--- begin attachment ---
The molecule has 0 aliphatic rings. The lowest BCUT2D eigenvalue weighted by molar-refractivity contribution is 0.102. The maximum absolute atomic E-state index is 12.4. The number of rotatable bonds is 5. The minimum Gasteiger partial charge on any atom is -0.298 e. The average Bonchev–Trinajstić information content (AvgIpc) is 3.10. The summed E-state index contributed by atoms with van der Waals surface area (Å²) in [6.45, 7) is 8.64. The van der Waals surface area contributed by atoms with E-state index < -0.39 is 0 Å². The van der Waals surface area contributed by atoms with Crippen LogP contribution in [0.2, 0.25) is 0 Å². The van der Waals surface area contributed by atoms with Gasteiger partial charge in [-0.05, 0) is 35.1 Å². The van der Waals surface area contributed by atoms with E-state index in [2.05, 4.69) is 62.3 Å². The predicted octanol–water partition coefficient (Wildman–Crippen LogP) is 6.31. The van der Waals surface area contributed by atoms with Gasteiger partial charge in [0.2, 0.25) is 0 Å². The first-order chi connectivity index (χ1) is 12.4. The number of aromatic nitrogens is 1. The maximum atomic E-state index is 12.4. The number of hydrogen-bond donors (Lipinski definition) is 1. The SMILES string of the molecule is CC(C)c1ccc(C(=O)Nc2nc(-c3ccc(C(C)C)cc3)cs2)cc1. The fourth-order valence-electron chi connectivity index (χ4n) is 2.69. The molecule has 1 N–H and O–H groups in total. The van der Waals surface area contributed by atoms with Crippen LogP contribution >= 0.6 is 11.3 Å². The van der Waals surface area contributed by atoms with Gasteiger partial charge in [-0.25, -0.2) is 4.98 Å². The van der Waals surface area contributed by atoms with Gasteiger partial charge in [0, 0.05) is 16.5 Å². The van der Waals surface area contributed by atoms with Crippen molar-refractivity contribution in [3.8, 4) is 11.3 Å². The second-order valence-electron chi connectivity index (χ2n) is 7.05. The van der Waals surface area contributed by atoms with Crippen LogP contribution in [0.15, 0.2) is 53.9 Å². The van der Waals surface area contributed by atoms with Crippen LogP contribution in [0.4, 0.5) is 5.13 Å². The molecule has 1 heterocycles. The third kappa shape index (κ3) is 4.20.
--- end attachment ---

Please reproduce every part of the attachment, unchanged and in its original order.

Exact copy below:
The molecule has 0 aliphatic rings. The lowest BCUT2D eigenvalue weighted by molar-refractivity contribution is 0.102. The maximum absolute atomic E-state index is 12.4. The number of rotatable bonds is 5. The minimum Gasteiger partial charge on any atom is -0.298 e. The average Bonchev–Trinajstić information content (AvgIpc) is 3.10. The summed E-state index contributed by atoms with van der Waals surface area (Å²) in [6.45, 7) is 8.64. The van der Waals surface area contributed by atoms with E-state index < -0.39 is 0 Å². The van der Waals surface area contributed by atoms with Crippen LogP contribution in [0.2, 0.25) is 0 Å². The van der Waals surface area contributed by atoms with Gasteiger partial charge in [-0.05, 0) is 35.1 Å². The van der Waals surface area contributed by atoms with E-state index in [2.05, 4.69) is 62.3 Å². The predicted octanol–water partition coefficient (Wildman–Crippen LogP) is 6.31. The van der Waals surface area contributed by atoms with Gasteiger partial charge in [0.2, 0.25) is 0 Å². The first-order chi connectivity index (χ1) is 12.4. The number of aromatic nitrogens is 1. The maximum atomic E-state index is 12.4. The number of hydrogen-bond donors (Lipinski definition) is 1. The SMILES string of the molecule is CC(C)c1ccc(C(=O)Nc2nc(-c3ccc(C(C)C)cc3)cs2)cc1. The fourth-order valence-electron chi connectivity index (χ4n) is 2.69. The molecule has 1 N–H and O–H groups in total. The van der Waals surface area contributed by atoms with Crippen LogP contribution >= 0.6 is 11.3 Å². The van der Waals surface area contributed by atoms with Gasteiger partial charge in [-0.25, -0.2) is 4.98 Å². The van der Waals surface area contributed by atoms with Gasteiger partial charge in [0, 0.05) is 16.5 Å². The van der Waals surface area contributed by atoms with Crippen molar-refractivity contribution in [3.8, 4) is 11.3 Å². The second-order valence-electron chi connectivity index (χ2n) is 7.05. The van der Waals surface area contributed by atoms with Crippen LogP contribution in [0.15, 0.2) is 53.9 Å². The van der Waals surface area contributed by atoms with Crippen LogP contribution in [0.4, 0.5) is 5.13 Å². The molecule has 1 heterocycles. The third kappa shape index (κ3) is 4.20.